Springer Nature is making SARS-CoV-2 and COVID-19 research free. View research | View latest news | Sign up for updates

The era of the digital natives is approaching: Insights into online peer-to-peer support for persons affected by prostate cancer

Health related virtual communities providing online peer-to-peer support (OPS) have gained great importance for patients’ advice and social support, because most patients want to participate more actively in treatment decision-making [1]. Recent meta-analyses of observational studies and RCTs have identified a positive effect of OPS in promoting changes in health-related behaviors [2, 3]. Although most of our patients are still so-called “digital immigrants”, the share of “digital natives” is rising throughout all disease entities. Patients who are currently online become more empowered, because virtual communities decrease the perceived stigma through their anonymity, allow patients to gather information, and enable patients who are restricted in their mobility to find peers [4]. While seeking OPS frequently improves the patients’ relationship with their healthcare professionals, there is evidence that healthcare providers still react negatively when patients disclose that they use OPS [5, 6]. Nevertheless, patients usually continue to use OPS while their need for feedback on the accuracy of information gathered online remains unaddressed. Indeed, it has recently been estimated that three in ten patients with localized prostate cancer (PC) revise their initial treatment decision based on their experience with OPS [7].

For persons affected by PC seeking OPS, a recent systemic review on 27 studies provides a comprehensive overview on the body of evidence concerning the role of OPS in treatment decision-making, quality of life, and potential caveats or adverse events [8]. Only one RCT with a small sample size of n = 40 was identified [9]. This study observed a short-term improvement of quality of life in the OPS group following a return to baseline at eight weeks. Observational and qualitative studies indicate that the exchange of information plays a greater role for patients with PC when compared to patients with breast cancer reflected in the finding that medical terms were the most common keywords. There is some evidence that OPS is also sought by caregivers, mainly to tackle with emotional distress. While certain risks like inaccurate health information and increased uncertainty were found, several cross-sectional studies underscored the great influence that OPS exerts on patients’ treatment decision-making.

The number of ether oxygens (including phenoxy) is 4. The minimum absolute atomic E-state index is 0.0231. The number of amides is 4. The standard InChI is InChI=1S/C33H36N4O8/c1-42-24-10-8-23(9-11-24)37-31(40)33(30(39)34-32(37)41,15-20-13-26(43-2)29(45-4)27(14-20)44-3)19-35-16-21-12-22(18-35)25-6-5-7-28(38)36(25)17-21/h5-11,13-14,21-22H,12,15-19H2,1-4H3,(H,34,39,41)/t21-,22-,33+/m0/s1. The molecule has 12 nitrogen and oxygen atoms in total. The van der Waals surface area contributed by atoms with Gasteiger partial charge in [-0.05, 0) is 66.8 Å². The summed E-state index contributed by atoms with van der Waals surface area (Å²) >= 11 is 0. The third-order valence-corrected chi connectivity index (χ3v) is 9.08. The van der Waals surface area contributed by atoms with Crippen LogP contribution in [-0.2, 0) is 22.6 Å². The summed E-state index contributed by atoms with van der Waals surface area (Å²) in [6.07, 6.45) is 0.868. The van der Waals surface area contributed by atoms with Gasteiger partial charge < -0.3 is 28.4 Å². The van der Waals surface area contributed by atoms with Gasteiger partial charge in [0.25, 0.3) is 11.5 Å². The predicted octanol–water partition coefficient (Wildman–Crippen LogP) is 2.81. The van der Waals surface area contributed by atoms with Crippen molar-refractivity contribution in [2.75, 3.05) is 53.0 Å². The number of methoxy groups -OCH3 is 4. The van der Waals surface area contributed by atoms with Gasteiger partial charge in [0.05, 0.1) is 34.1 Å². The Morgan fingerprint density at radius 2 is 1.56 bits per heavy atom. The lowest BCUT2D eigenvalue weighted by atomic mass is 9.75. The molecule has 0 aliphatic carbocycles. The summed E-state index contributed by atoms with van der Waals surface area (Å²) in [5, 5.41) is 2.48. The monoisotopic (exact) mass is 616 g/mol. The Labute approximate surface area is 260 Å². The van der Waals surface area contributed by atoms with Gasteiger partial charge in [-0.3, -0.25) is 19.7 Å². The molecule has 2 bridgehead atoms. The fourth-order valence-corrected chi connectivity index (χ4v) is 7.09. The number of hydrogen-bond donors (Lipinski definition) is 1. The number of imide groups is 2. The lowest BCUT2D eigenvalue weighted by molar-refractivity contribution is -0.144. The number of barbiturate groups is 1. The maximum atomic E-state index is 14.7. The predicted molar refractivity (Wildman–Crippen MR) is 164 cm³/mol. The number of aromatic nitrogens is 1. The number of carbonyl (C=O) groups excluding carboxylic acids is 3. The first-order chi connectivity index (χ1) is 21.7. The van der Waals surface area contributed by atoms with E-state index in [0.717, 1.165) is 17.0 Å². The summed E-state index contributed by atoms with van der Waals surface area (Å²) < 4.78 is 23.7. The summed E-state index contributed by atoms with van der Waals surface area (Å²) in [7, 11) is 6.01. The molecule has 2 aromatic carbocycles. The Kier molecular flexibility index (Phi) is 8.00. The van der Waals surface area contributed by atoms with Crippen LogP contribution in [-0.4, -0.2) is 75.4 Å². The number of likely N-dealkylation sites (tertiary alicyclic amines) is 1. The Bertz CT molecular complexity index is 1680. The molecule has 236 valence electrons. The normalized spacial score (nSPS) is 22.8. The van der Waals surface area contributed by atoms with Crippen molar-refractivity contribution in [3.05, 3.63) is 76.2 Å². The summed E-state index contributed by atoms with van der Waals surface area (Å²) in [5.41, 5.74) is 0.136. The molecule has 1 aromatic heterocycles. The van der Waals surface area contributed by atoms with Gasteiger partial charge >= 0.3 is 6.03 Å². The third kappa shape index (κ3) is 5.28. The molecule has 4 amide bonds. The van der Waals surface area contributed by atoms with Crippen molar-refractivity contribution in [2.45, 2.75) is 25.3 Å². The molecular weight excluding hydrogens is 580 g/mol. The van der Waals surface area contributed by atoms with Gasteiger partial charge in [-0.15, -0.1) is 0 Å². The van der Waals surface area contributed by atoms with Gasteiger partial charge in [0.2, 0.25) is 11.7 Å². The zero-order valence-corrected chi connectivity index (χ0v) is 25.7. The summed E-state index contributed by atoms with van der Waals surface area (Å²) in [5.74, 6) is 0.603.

Based on this synthesis of the current literature, what are the implications while the era of the digital natives is approaching? First, clinicians should be encouraged to accept that patients place much value on OPS and continue to do so, even when healthcare professionals oppose this need. In a time of rising numbers of digital natives, neglecting or dismissing the role of OPS is simply not an option anymore. Second, fully taking responsibility for a trusted patient-provider relationship, clinicians should therefore address patients’ need for discussing the accuracy of information gathered through OPS. In doing so, providers will not only account for the current body of evidence but also prepare the ground for a true shared decision-making process. Finally, with existing studies underscoring the feasibility of interventional trials in the context of OPS, clinical researchers should initiate well-designed and sufficiently powered RCTs accounting for patient and caregiver outcomes [10]. The worst-case scenario would be the expectable increase of OPS use without reliable evidence on its effects.

References

  1. 1.

    Eysenbach G, Powell J, Englesakis M, Rizo C, Stern A (2004) Health related virtual communities and electronic support groups: systematic review of the effects of online peer to peer interactions. BMJ 328:1166. https://doi.org/10.1136/bmj.328.7449.1166

  2. 2.